It’s so atmospheric. The illustrations are atmospheric, and it just drifts along quite nicely, until of course … chaos! But everyone’s still pleased they went on the walk. He captures the mood perfectly and I’ve always been drawn to his books and the way he uses the page. We’ve got the lovely sketching monochrome drawings on the one side, and then the colour on the other. Sometimes he uses two worlds on the same page. I’ve always found that really fascinating. His cast of characters is fantastic.

It just moves along at a great pace, and I love what happens. Also, his drawing, again. It feels very alive because you can see where, at the beginning with the house, you can see where he’s changed his mind about the drawing of it. You can actually see a different shape, or a different outline behind the main one; that brings the drawings alive. You do feel as if you’re looking through his sketchbook. I find that keeps it really fresh.

Let’s move from a sunny summer’s to a crisp snowy day – next on my list is White Snow, Bright Snow by Alvin Tresselt, illustrated by Roger Duvoisin,which was first published in 1947.

I almost can’t believe this was published in the 1940s. I think the first time when I came across it, I felt that the text seemed much longer than you’d have in a picture book nowadays.

But it’s still got those small moments I really like. Lovely little moments for instance, when the policeman buttons up his coat, and the wife makes sure she has cough medicine in the medicine cabinet. There’s a sort of adult suspicion of the cold weather, they are protecting themselves from the weather. Contrasting with the children, who just find it exciting and are out trying to catch snowflakes on their tongues.

We’ve been catching snowflakes on our tongues since 1947 and beyond!

Yes! And then illustration-wise, this is white space used in a slightly different sense, he uses white space to depict the snow. And I can remember as a child being fascinated by this, when they’d have the Christmas edition of The Beano and they would have the white snow on the word Beano.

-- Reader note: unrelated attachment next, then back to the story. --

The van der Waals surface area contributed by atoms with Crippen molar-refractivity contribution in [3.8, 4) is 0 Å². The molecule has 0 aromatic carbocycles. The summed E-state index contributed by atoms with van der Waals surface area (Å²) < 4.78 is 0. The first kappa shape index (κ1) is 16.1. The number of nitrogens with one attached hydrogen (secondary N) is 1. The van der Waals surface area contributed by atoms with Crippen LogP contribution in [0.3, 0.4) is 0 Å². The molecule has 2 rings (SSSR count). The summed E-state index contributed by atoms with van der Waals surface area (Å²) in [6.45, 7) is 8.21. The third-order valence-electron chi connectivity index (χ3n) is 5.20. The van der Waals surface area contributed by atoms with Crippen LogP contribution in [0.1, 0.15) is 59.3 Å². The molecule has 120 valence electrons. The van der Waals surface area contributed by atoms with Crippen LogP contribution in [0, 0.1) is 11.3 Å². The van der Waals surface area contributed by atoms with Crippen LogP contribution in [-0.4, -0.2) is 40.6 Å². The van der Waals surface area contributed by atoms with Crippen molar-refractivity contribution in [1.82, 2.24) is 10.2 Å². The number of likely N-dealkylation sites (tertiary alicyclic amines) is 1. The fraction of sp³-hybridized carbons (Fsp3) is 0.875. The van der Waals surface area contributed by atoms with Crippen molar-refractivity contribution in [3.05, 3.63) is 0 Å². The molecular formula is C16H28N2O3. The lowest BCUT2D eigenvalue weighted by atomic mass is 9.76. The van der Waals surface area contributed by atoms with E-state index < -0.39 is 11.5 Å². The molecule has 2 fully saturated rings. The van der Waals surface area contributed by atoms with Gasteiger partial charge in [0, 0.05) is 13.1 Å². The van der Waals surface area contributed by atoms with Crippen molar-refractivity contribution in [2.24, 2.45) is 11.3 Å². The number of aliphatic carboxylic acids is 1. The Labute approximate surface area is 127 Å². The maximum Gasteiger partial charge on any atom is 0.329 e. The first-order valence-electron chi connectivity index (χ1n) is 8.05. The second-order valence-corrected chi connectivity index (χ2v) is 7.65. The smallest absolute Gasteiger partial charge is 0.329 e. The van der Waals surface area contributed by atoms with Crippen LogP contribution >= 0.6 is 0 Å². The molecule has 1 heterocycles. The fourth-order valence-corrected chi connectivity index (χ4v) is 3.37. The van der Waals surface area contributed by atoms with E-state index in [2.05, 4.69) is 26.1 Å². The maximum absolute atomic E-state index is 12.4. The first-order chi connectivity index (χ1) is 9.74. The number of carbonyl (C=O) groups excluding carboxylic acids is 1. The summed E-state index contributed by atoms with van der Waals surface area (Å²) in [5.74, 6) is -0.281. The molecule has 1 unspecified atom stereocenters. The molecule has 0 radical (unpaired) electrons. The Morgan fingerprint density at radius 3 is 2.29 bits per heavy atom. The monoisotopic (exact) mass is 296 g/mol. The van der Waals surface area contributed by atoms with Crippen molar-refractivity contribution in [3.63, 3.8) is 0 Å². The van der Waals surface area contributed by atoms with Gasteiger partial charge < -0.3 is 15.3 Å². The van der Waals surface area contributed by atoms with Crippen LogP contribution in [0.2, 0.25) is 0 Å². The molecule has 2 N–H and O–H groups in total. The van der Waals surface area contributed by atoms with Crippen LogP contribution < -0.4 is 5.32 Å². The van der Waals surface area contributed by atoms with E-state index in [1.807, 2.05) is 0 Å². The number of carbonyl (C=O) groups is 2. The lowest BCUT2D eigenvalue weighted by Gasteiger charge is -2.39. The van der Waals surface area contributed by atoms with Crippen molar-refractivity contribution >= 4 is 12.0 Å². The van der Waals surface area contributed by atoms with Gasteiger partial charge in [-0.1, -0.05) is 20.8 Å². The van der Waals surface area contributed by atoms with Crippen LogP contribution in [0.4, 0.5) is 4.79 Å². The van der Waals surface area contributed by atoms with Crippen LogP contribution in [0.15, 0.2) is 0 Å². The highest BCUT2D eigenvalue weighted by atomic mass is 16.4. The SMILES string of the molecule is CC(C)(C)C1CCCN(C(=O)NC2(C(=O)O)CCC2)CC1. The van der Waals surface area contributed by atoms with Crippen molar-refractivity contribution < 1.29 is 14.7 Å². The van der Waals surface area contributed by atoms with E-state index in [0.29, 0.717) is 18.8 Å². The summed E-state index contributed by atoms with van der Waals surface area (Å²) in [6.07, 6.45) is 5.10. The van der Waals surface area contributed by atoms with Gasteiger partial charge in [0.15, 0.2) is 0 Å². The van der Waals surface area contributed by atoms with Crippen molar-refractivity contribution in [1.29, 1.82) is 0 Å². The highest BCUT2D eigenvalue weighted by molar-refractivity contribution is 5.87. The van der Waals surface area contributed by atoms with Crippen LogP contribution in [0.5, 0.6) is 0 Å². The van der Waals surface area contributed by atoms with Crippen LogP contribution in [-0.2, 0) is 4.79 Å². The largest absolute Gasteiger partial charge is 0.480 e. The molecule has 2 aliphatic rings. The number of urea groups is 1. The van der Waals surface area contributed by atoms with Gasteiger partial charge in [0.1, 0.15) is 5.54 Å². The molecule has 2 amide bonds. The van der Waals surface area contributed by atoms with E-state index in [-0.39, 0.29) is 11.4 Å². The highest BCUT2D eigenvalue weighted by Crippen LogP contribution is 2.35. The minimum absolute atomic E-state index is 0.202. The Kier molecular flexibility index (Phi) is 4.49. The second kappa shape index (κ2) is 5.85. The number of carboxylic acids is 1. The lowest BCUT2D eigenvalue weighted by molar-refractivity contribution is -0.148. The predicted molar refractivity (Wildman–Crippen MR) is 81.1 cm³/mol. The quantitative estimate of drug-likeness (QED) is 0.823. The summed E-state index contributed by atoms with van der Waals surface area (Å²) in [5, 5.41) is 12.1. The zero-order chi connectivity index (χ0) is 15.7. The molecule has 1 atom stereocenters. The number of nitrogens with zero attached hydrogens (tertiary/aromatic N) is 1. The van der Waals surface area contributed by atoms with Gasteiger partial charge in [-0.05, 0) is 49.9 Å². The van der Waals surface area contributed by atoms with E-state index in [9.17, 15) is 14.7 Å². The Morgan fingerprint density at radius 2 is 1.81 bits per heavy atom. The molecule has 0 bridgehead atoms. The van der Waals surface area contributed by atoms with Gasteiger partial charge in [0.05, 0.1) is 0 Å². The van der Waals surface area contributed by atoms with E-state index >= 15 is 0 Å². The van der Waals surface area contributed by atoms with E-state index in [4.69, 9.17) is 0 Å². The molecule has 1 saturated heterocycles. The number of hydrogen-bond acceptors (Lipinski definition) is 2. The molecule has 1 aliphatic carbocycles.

I’d think, ‘How have they done that? That really looks like snow!’ In this book, the snow even covers the cars. It feels really fresh for me. It’s quite bold; the colour is striking and an unusual palette.

It made me want to find out more about the illustrator, Roger Duvoisin. I started collecting more of his books. I really admire his painterly style. Another of his books is Sun Up (I think it’s out of print), about a thunderstorm coming. Again, it’s just choosing a single moment and turning that into a book. You don’t have to have loads of other things going on.

Shall we move on to your fifth choice Rain by Linda Ashman and illustrated by Christian Robinson (2013), which also has a rather cynical grown-up in it?

It starts off with two people looking out the window and responding to the rain in completely different ways. I love the fact they’ve even got different fonts. So, there’s Mr. Grumpy in one window and a happy child in the other.

The design of the book uses panels on the page very cleverly to tell the story. It’s about how, as adults, we tend to think of the rain as a bit of an inconvenience, whereas for a child it’s really exciting. It’s dressing up, it’s wanting to dance in the rain, wanting to splash in puddles.

Another one of those universal responses to the weather.

Yes. But it’s also how your mood affects other people around you. So, in this it’s the grumpy adult, and the cheerful child. It’s beautifully paced. Again, the colours are stunning with lovely illustrations.

I think my favourite page is actually the last page, the reflection of the boy jumping above the puddle – his legs are reflected in the puddle, so you know he’s just about to land in it and splash it.

I’m a huge fan of Christian Robinson, and I think what works so well in all his illustrations, you know, he just captures emotions very well. It’s quite simple, yet you know exactly how everyone is feeling. In every picture. I like the way he strips everything back, so you’re just left with what you need to know. I think that’s really clever. It’s really bold. Again, it’s a really fresh way of working. Things are in there for a reason, and it’s not just decoration.

But then the whole, the way this is constructed, it’s just so well thought out.

It’s a lovely ending. I love the fact that the little boy inspires the old man to enjoy the rain.

My kids loved it because that was a great example of the positive power children have. They can, simply by enjoying the world around them, cheer up a grumpy, cynical old grown-up.

It comes across really clearly. It works so well. I think it’s a lovely, lovely book.

Interview by Zoe Greaves